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Andre Bloemink extends his stay in the Philippines

ShelterBox recovery efforts provide assistance to victims of Typhoon Haiyan in the Philippines. - Andre Bloemink
ShelterBox recovery efforts provide assistance to victims of Typhoon Haiyan in the Philippines.
— image credit: Andre Bloemink

By Andre Bloemink
Submitted

The days have been full bringing ShelterBox aid to those most vulnerable.

The island of Bantayan is where I am currently located. I am currently leading a team of two Americans and one Englishman whom have hit the ground running. We have also been working very closely with other aid organizations and most importantly the Bantayan Volunteer Emergency Response Team (BVERT). This is a group of young 20 something locals who have been working tirelessly to help bring a sense of normality to their friends and neighbours. We are employing the BVERTS to aid us with our field assessments and the erection of the tents.

We are focusing on those most vulnerable following the storm. These are families with infants or women in the last term of their pregnancies, the elderly, sick or injured, people with special needs who have suffered a total loss of their home to Typhoon Yolanda. Yolanda is what the locals have named the storm.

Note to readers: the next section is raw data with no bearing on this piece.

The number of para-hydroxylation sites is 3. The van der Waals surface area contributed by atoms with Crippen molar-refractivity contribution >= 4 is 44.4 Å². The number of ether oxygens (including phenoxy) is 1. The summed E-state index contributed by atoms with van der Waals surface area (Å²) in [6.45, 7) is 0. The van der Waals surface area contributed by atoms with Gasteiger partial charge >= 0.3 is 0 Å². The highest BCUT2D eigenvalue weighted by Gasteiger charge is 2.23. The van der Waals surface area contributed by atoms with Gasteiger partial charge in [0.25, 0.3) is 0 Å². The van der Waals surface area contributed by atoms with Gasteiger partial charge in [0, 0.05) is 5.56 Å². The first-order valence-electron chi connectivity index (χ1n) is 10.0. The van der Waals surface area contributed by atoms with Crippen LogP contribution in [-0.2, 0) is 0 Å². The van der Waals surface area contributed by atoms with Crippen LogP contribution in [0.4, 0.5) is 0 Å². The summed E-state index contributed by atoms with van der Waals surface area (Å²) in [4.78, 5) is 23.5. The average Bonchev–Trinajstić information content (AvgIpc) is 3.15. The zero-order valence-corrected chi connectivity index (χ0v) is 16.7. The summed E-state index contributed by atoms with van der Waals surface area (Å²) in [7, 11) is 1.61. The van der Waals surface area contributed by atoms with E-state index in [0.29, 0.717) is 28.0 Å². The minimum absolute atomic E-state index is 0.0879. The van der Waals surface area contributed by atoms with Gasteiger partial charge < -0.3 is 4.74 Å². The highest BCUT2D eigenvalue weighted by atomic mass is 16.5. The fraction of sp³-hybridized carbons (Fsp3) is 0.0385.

My team is the third one to come to this island. By the time we are done there will be nearly 1500 ShelterBox tents on this island. Please do not forget that we have teams in three other areas of the islands affected by the typhoon.

The people here are what I will truly take home with me. For the most part, they are getting on with their lives as best they can. The storm has affected them on many fronts. The two primary sources of income here on the islands is either farming, primarily poultry, or fishing. Both of these livelihoods have seen devastation on a large scale. In some areas damage to the fishing fleet is upwards of 80 per cent and the fatality rate within the poultry farms near 50 per cent.

Despite all of this chaos, the aid workers here are greeted daily with many smiles and many waves. The children are always the shining stars. We, the volunteers, are a bit of a curiosity to them but they are generally not shy. High fives and fist bumps have been a fun way to interact. I have even been allowed to pilot one of their homemade kites of which there are many.

I hear the fundraising events are taking place back home with great success. You can feel proud that your efforts are making a tremendous impact here in the Philippines. The relief efforts are far from over so please continue to spread the good word. Be nice to whoever was getting stuck to your school walls. Most importantly, have fun!

I will update again  as I have extended my stay here to December 20.

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